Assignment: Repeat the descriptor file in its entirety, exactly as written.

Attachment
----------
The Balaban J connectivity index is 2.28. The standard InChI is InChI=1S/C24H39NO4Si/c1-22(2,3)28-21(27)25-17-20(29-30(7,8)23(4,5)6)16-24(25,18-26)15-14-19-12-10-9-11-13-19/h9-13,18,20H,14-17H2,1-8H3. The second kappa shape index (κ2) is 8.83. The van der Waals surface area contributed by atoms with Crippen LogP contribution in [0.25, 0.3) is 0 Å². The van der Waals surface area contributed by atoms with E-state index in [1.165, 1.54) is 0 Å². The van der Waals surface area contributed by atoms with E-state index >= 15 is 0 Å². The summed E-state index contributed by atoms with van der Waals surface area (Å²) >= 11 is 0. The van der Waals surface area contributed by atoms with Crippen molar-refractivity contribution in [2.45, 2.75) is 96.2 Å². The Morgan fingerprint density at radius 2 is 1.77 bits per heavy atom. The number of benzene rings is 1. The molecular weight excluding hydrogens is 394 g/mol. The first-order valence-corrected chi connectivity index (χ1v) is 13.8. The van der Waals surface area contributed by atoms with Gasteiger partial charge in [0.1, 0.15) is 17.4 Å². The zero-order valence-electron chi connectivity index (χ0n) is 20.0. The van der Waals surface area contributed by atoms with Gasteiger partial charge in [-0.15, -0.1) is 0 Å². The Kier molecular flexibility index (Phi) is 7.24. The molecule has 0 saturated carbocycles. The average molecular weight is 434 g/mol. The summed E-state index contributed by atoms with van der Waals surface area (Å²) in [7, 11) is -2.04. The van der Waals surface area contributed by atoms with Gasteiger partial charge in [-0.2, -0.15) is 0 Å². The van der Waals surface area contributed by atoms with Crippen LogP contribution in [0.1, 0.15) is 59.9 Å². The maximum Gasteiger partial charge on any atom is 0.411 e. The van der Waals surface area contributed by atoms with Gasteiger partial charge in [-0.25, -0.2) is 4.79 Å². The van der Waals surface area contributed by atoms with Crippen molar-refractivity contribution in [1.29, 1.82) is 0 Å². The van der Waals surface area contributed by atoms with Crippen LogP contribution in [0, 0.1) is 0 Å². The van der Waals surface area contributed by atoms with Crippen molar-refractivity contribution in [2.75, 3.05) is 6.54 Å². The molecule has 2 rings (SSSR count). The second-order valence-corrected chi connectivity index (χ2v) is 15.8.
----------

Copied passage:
The Balaban J connectivity index is 2.28. The standard InChI is InChI=1S/C24H39NO4Si/c1-22(2,3)28-21(27)25-17-20(29-30(7,8)23(4,5)6)16-24(25,18-26)15-14-19-12-10-9-11-13-19/h9-13,18,20H,14-17H2,1-8H3. The second kappa shape index (κ2) is 8.83. The van der Waals surface area contributed by atoms with Crippen LogP contribution in [0.25, 0.3) is 0 Å². The van der Waals surface area contributed by atoms with E-state index in [1.165, 1.54) is 0 Å². The van der Waals surface area contributed by atoms with E-state index >= 15 is 0 Å². The summed E-state index contributed by atoms with van der Waals surface area (Å²) >= 11 is 0. The van der Waals surface area contributed by atoms with Crippen molar-refractivity contribution in [2.45, 2.75) is 96.2 Å². The Morgan fingerprint density at radius 2 is 1.77 bits per heavy atom. The number of benzene rings is 1. The molecular weight excluding hydrogens is 394 g/mol. The first-order valence-corrected chi connectivity index (χ1v) is 13.8. The van der Waals surface area contributed by atoms with Gasteiger partial charge in [0.1, 0.15) is 17.4 Å². The zero-order valence-electron chi connectivity index (χ0n) is 20.0. The van der Waals surface area contributed by atoms with Gasteiger partial charge in [-0.15, -0.1) is 0 Å². The Kier molecular flexibility index (Phi) is 7.24. The molecule has 0 saturated carbocycles. The average molecular weight is 434 g/mol. The summed E-state index contributed by atoms with van der Waals surface area (Å²) in [7, 11) is -2.04. The van der Waals surface area contributed by atoms with Gasteiger partial charge in [-0.2, -0.15) is 0 Å². The van der Waals surface area contributed by atoms with Crippen LogP contribution in [0.1, 0.15) is 59.9 Å². The maximum Gasteiger partial charge on any atom is 0.411 e. The van der Waals surface area contributed by atoms with Gasteiger partial charge in [-0.25, -0.2) is 4.79 Å². The van der Waals surface area contributed by atoms with Crippen molar-refractivity contribution in [1.29, 1.82) is 0 Å². The van der Waals surface area contributed by atoms with Crippen LogP contribution in [0, 0.1) is 0 Å². The van der Waals surface area contributed by atoms with Crippen molar-refractivity contribution in [2.75, 3.05) is 6.54 Å². The molecule has 2 rings (SSSR count). The second-order valence-corrected chi connectivity index (χ2v) is 15.8.